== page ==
Strategies for Living in Houses


  • Colin Ripley Ryerson University, Toronto



The problem of queer housing can never go away because it is a central component of queerness. Queer housing is a contradiction in terms: not even a queer architect can design a queer house. But where does this leave us, as queer people living in a straight hegemony? Where does it leave us as humans with bodies, craving shelter and safety and a place to live that is in accordance with our experience of self and of living in the world? In this article the author proposes eight architectural strategies for re-occupying the Levittown Cape Cod house from 1947 for queer bodies, minds and hearts. These strategies offer modes by which the key programmatic formal and material components of the Cape Cod House can be attacked, made invalid, or détourned for queer uses, to make of the Cape Cod House a site for our pain, our longing, our anger.

Author Biography

Colin Ripley, Ryerson University, Toronto

Colin Ripley is a Professor in and Past Chair of the Department of Architectural Science at Ryerson University in Toronto, Canada. He is also a director of RVTR ( RVTR operates simultaneously as a professional architectural practice and as an academic research platform with studios in Toronto and Ann Arbor, Michigan. RVTR has been extensively published about and is the winner of a number of major awards, including the 2009 Professional Prix de Rome in Architecture. Colin Ripley holds a Bachelor of Engineering from McMaster University, a Master of Science in theoretical physics from the University of Toronto and a Master of Architecture from Princeton University, and is currently working on a doctorate in Philosophy, Art and Critical Thought at the European Graduate School. He is the author or editor of several books about architecture as well as journal papers on a wide range of topics, including megaregional urbanism, responsive envelope systems, sonic architecture, Canadian modern architecture, and the modern concept of the house as understood through the writings of Jean Genet.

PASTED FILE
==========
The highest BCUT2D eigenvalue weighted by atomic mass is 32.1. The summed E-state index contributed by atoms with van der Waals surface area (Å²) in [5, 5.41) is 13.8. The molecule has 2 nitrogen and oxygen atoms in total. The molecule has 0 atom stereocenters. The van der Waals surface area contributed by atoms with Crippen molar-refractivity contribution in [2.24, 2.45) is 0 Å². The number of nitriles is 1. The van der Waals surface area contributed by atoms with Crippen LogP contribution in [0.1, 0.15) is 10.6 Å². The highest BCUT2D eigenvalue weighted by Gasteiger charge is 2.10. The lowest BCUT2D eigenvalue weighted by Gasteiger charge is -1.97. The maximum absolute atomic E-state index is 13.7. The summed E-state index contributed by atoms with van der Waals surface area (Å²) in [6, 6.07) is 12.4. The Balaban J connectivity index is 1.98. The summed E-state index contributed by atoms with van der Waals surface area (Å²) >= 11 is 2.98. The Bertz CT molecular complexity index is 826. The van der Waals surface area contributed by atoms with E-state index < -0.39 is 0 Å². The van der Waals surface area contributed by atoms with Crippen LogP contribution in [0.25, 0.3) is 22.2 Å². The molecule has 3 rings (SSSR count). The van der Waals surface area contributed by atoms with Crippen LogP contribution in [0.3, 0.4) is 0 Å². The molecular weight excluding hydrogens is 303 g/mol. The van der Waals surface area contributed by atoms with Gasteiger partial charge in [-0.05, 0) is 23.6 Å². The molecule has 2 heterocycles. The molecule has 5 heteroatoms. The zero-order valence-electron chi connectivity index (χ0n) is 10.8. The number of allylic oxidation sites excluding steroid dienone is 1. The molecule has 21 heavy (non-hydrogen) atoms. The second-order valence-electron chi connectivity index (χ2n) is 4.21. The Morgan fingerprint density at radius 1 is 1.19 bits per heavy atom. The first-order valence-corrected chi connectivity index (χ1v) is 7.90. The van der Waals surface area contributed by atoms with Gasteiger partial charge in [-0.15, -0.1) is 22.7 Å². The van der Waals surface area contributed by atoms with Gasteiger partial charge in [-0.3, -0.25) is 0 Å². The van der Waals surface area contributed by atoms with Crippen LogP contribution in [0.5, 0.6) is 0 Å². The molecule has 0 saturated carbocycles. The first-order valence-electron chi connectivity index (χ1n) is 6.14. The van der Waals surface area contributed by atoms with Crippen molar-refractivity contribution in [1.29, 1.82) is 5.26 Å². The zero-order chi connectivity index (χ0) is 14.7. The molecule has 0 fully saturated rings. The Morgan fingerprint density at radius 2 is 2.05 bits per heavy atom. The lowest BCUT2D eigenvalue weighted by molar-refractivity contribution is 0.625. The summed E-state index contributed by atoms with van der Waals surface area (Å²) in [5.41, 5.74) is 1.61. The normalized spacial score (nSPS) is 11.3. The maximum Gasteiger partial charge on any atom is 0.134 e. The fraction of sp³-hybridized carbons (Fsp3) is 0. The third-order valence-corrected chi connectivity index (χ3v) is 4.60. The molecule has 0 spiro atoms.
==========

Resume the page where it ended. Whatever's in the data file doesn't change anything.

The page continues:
International Commission of Jurists (ICJ). Yogyakarta Principles - Principles on the application of international human rights law in relation to sexual orientation and gender identity, March 2007. Available online at:

McCarthy, Timothy Patrick, and John Campbell McMillian (eds.). The Radical Reader: A documentary history of the American radical tradition. New York: The New Press, 2003.